Lastly, we return to the scenario provided in the Engage section. Allow students the opportunity to revisit their initial ideas and compare them to their current understanding of population dynamics by revisiting the following questions: (1) Why do these plants slow down? (2) What mechanisms control how fast the population grows? Students utilize their new knowledge to explain that net population growth declines as the plant population approaches its maximum sustainable size (carrying capacity), and carrying capacity is based on space and resource limitations.
If Friedman is correct in stating that mathematics is the future frontier of biology, it is essential that students be exposed to biological concept models encompassing mathematical models that drive our current understanding of the biological sciences. This lesson takes a traditionally taught model of population dynamics and introduces students to the mechanisms that control the model. As students experience the logistic model, they understand how population dynamics can be influenced by simple changes to the environment. They learn through the manipulation of a computer-based simulation how carrying capacity and rate of growth serve to control population abundance beyond simple definitions and shallow understandings.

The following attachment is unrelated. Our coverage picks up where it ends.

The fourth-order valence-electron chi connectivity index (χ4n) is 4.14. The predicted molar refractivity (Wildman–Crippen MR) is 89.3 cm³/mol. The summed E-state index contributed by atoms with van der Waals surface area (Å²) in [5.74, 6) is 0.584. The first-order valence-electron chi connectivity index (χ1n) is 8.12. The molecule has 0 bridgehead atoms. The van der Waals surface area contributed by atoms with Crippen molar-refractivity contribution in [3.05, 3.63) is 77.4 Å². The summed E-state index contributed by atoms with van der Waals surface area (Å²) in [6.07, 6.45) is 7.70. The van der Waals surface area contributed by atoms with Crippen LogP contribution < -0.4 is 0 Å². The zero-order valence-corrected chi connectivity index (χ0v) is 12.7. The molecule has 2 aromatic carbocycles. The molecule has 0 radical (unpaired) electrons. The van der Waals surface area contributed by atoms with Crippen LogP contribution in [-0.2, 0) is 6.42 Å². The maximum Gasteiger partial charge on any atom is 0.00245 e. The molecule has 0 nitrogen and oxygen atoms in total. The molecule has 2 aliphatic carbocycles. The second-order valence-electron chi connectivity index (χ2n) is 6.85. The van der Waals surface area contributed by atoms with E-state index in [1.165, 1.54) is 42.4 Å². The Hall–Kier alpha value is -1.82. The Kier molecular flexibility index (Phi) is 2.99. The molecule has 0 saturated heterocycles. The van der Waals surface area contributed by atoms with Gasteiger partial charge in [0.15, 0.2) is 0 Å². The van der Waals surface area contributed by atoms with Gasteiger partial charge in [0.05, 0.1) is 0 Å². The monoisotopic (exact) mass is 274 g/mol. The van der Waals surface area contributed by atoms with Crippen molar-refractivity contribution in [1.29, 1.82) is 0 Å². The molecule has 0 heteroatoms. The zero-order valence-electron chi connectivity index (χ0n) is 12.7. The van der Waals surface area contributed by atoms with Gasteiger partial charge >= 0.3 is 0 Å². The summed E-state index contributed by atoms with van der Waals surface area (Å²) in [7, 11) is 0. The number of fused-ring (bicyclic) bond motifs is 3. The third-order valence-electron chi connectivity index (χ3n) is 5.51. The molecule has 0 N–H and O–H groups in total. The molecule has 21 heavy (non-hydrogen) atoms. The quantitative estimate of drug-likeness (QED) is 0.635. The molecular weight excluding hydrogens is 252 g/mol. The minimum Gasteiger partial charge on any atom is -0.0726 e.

By becoming actively involved in their education through this and other inquiry-based lessons that require mathematical applications in learning biology, students may discover a greater appreciation for related ecological concerns such as overpopulation and wildlife management. Encouraging students to be responsible for their education gives them the tools they need to become active participants in science who ask and independently explore questions to improve their understanding of the world around them, which is an important goal of scientific education.
We thank Lori Pettijohn, Daneice Foster, Teresa Christensen, and Michael Dean for allowing this lesson to be tested in their classrooms. Additional comments and suggestions were provided by Mark Nanny and Chris Dalton. This work was funded through the NSF GK-12 fellowship, “Engineering in Practice for a Sustainable Future” (DGE-0538655).